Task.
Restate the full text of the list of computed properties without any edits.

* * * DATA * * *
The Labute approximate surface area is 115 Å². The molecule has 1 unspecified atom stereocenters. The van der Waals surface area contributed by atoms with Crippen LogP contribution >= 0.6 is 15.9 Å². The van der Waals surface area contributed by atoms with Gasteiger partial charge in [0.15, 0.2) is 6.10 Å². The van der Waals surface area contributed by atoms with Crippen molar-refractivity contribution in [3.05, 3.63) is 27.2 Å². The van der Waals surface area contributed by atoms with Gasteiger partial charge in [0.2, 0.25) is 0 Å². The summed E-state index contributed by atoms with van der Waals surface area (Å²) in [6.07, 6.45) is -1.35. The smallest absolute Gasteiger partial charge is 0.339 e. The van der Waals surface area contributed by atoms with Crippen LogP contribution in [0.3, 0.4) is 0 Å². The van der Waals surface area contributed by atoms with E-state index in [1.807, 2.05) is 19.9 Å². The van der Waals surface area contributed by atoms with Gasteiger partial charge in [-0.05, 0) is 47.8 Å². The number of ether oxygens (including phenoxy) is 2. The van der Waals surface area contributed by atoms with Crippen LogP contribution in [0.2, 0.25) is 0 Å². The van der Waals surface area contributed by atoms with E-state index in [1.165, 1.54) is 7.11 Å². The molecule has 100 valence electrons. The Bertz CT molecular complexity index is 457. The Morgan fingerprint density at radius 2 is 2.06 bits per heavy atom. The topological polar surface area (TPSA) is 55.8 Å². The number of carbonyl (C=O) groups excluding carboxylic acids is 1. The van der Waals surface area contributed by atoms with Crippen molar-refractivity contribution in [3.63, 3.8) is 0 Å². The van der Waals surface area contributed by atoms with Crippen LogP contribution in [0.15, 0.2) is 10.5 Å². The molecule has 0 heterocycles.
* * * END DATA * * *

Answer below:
The Labute approximate surface area is 115 Å². The molecule has 1 unspecified atom stereocenters. The van der Waals surface area contributed by atoms with Crippen LogP contribution >= 0.6 is 15.9 Å². The van der Waals surface area contributed by atoms with Gasteiger partial charge in [0.15, 0.2) is 6.10 Å². The van der Waals surface area contributed by atoms with Crippen molar-refractivity contribution in [3.05, 3.63) is 27.2 Å². The van der Waals surface area contributed by atoms with Gasteiger partial charge in [0.2, 0.25) is 0 Å². The summed E-state index contributed by atoms with van der Waals surface area (Å²) in [6.07, 6.45) is -1.35. The smallest absolute Gasteiger partial charge is 0.339 e. The van der Waals surface area contributed by atoms with Crippen LogP contribution in [0.3, 0.4) is 0 Å². The van der Waals surface area contributed by atoms with E-state index in [1.807, 2.05) is 19.9 Å². The van der Waals surface area contributed by atoms with Gasteiger partial charge in [-0.05, 0) is 47.8 Å². The number of ether oxygens (including phenoxy) is 2. The van der Waals surface area contributed by atoms with Crippen LogP contribution in [0.2, 0.25) is 0 Å². The van der Waals surface area contributed by atoms with E-state index in [1.165, 1.54) is 7.11 Å². The molecule has 100 valence electrons. The Bertz CT molecular complexity index is 457. The Morgan fingerprint density at radius 2 is 2.06 bits per heavy atom. The topological polar surface area (TPSA) is 55.8 Å². The number of carbonyl (C=O) groups excluding carboxylic acids is 1. The van der Waals surface area contributed by atoms with Crippen molar-refractivity contribution in [3.63, 3.8) is 0 Å². The van der Waals surface area contributed by atoms with Crippen LogP contribution in [0.15, 0.2) is 10.5 Å². The molecule has 0 heterocycles.